At Protecht, we get to see a lot of risk event libraries. There continues to be some confusion as to what is actually a risk event that is worthy of its place in a central library of risks. We often see these libraries peppered with failed controls, impacts and causes rather than the true underlying risk event.
In this blog we hope to provide some tips for you to do your own sanity check on the quality of risks in your risk registers or library.
It helps to first think about the output – what will our reporting to stakeholders at both management and Board level look like and be used for. If risk events are too broad, aggregation of supporting data such as incidents and internal audit findings connected to such broad risks will become less useful, as will any attempt to allocate a meaningful set of controls to the risk. Too specific with lots of detail, renders summation of the top risks in charts as too unwieldy and confusion as to what is the actual risk event.
Examples would be as follows:
Criminal activity – too broad. In this example, there are too many sub risks with different controls that need to be assessed. If all internal audit findings and incidents relating to internal fraud were wrapped up to this ‘risk event’ the first thing any Board member would ask is what type of criminal activity are we talking about? Rather than a risk event – this would be a good risk category, similar to other risk categories such as Employment Practices and Safety and Business Disruption.
Criminal activity such as internal fraud relating to payroll fraud and payments fraud resulting in financial loss and reputation damage – too detailed. In this example, specific risks that will have different controls are rolled into one event and impacts are included in the risk event definition. It is too verbose.
More concise risk events would be:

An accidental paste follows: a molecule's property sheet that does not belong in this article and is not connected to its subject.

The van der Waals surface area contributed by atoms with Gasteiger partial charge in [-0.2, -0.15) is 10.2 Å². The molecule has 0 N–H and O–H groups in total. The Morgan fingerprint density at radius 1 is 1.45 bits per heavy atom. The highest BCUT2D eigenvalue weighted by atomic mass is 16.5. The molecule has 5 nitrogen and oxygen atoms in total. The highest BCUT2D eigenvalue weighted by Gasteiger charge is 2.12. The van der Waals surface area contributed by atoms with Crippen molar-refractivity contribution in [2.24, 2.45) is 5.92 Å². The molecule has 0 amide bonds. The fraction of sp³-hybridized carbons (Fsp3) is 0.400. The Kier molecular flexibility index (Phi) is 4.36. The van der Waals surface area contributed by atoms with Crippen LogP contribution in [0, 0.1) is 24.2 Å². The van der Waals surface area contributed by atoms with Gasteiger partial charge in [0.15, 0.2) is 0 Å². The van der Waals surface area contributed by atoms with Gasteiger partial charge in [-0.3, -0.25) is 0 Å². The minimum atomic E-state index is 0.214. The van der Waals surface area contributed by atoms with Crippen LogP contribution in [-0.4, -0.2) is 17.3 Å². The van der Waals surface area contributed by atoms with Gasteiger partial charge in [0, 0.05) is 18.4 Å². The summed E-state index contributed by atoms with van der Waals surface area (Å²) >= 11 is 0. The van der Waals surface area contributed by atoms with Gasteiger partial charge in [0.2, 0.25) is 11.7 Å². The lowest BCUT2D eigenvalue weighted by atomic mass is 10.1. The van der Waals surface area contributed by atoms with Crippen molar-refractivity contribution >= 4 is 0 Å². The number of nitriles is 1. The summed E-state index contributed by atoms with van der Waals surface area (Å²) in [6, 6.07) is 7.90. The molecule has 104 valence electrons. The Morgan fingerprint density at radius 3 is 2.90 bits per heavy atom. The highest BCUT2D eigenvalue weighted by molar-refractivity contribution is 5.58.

- Supplier payments fraud
- Payroll fraud
- Fixed asset fraud
Each of these risk events will have different controls attached to them making it more meaningful for the business to assess them at this level. Note also how concise the definition is – there are no impacts, causes combined into the event definition and hence no confusion as to the underlying risk event. We also often seen failed controls making their way into the risk event libraries.
Look at your own risk event library and check whether any of the events have the following words in them:
- Failure to
- Not properly
- Not accurately
The good news is you have probably identified a control that is important in mitigating a key risk. The bad news is you need to take it out of your risk event library, think about what the true risk event is and then use it as a control.
An example would be as follows:
Failure to check new supplier credentials – this is a very broad failed control – not a risk event. The most relevant risk event is Supplier Payments Fraud. Example key controls would be:
- Supplier details checked to ASIC ABN site prior to loading into payments system, evidence of check marked on supplier file.
- Supplier invoice approved by relevant manager, with ABN and other details matched to payments system details prior to purchase order being generated.
Note that the controls have more detail than the risk event. We look for at least one, preferably two of the three control characteristics in our control definitions - Authorisation, Evidence and Frequency. In doing so the control becomes more meaningful – attestations can be created around it and internal audit can reference it in their audit programs.
As a final check consider using the concept of the risk story:
The risk of (risk event)…
Is caused by (causes)…
Resulting in (impacts)…
And can be controlled by (controls)…
This story will not work well if your risk events are muddied with failed controls, causes or impacts as two lines of the story will start becoming repetitive. Working with one of our first examples:
The risk of “Criminal activity such as internal fraud relating to payroll fraud and payments fraud resulting in financial loss and reputation damage”
Is caused by “human nature, greed”
Resulting in “financial loss and reputation damage”…
At this point we can stop, as we have started repeating ourselves. The risk event does not work properly. If failed controls are in the risk event, the controlled by part of the story will repeat itself.
Managing a risk event library is hard work. We constantly need to remain vigilant of duplicate and corrupt risks making their way into the library, but in the end, it is a critical part of the risk teams function.
Interested in learning more about controls for your control library? Download our complimentary eBook: The Importance of Controls in Risk Management and subscribe to our practical workshop with David Tattam: Risk and Control Self-Assessment.